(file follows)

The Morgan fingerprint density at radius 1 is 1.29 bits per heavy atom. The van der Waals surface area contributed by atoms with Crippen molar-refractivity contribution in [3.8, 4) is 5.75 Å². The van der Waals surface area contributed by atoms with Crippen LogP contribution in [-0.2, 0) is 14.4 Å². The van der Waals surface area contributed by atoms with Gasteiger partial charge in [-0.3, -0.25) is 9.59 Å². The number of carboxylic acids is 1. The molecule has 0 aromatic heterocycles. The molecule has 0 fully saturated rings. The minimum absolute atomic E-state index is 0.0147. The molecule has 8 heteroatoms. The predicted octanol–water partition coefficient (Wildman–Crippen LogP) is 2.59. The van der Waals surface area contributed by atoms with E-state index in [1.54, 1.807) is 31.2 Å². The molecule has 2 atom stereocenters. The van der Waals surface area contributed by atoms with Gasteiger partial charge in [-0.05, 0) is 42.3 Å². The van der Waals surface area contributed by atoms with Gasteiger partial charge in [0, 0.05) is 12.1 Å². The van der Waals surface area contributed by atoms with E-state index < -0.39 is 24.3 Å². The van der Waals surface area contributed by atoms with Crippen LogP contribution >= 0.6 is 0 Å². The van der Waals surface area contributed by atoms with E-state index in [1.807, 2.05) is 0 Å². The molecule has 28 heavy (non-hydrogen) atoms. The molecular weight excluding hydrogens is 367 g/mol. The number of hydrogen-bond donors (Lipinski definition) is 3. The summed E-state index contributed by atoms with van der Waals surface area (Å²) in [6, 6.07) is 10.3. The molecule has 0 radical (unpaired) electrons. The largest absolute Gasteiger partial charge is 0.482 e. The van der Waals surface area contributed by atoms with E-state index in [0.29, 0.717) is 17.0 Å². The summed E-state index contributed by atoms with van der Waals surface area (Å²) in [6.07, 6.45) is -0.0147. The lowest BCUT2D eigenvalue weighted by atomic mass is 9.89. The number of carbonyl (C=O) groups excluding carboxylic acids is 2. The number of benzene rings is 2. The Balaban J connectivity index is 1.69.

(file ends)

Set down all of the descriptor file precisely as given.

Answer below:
The Morgan fingerprint density at radius 1 is 1.29 bits per heavy atom. The van der Waals surface area contributed by atoms with Crippen molar-refractivity contribution in [3.8, 4) is 5.75 Å². The van der Waals surface area contributed by atoms with Crippen LogP contribution in [-0.2, 0) is 14.4 Å². The van der Waals surface area contributed by atoms with Gasteiger partial charge in [-0.3, -0.25) is 9.59 Å². The number of carboxylic acids is 1. The molecule has 0 aromatic heterocycles. The molecule has 0 fully saturated rings. The minimum absolute atomic E-state index is 0.0147. The molecule has 8 heteroatoms. The predicted octanol–water partition coefficient (Wildman–Crippen LogP) is 2.59. The van der Waals surface area contributed by atoms with E-state index in [1.54, 1.807) is 31.2 Å². The molecule has 2 atom stereocenters. The van der Waals surface area contributed by atoms with Gasteiger partial charge in [-0.05, 0) is 42.3 Å². The van der Waals surface area contributed by atoms with Gasteiger partial charge in [0, 0.05) is 12.1 Å². The van der Waals surface area contributed by atoms with E-state index < -0.39 is 24.3 Å². The van der Waals surface area contributed by atoms with Crippen LogP contribution >= 0.6 is 0 Å². The van der Waals surface area contributed by atoms with E-state index in [1.807, 2.05) is 0 Å². The molecule has 28 heavy (non-hydrogen) atoms. The molecular weight excluding hydrogens is 367 g/mol. The number of hydrogen-bond donors (Lipinski definition) is 3. The summed E-state index contributed by atoms with van der Waals surface area (Å²) in [6, 6.07) is 10.3. The molecule has 0 radical (unpaired) electrons. The largest absolute Gasteiger partial charge is 0.482 e. The van der Waals surface area contributed by atoms with E-state index in [0.29, 0.717) is 17.0 Å². The summed E-state index contributed by atoms with van der Waals surface area (Å²) in [6.07, 6.45) is -0.0147. The lowest BCUT2D eigenvalue weighted by atomic mass is 9.89. The number of carbonyl (C=O) groups excluding carboxylic acids is 2. The number of benzene rings is 2. The Balaban J connectivity index is 1.69.